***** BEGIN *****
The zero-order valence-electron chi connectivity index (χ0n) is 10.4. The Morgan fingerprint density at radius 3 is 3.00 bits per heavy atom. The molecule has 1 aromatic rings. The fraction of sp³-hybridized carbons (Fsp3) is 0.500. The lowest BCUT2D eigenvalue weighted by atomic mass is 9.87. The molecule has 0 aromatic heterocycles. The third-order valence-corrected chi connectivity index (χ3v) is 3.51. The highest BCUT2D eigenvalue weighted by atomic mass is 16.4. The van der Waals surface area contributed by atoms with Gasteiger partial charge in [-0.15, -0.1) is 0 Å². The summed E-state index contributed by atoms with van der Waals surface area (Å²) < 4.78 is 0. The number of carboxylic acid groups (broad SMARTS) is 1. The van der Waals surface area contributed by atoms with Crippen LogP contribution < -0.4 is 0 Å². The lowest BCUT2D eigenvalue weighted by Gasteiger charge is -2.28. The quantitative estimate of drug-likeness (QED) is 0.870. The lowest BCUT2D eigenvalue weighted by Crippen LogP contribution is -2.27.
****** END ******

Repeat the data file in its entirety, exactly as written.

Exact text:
The zero-order valence-electron chi connectivity index (χ0n) is 10.4. The Morgan fingerprint density at radius 3 is 3.00 bits per heavy atom. The molecule has 1 aromatic rings. The fraction of sp³-hybridized carbons (Fsp3) is 0.500. The lowest BCUT2D eigenvalue weighted by atomic mass is 9.87. The molecule has 0 aromatic heterocycles. The third-order valence-corrected chi connectivity index (χ3v) is 3.51. The highest BCUT2D eigenvalue weighted by atomic mass is 16.4. The van der Waals surface area contributed by atoms with Gasteiger partial charge in [-0.15, -0.1) is 0 Å². The summed E-state index contributed by atoms with van der Waals surface area (Å²) < 4.78 is 0. The number of carboxylic acid groups (broad SMARTS) is 1. The van der Waals surface area contributed by atoms with Crippen LogP contribution < -0.4 is 0 Å². The lowest BCUT2D eigenvalue weighted by Gasteiger charge is -2.28. The quantitative estimate of drug-likeness (QED) is 0.870. The lowest BCUT2D eigenvalue weighted by Crippen LogP contribution is -2.27.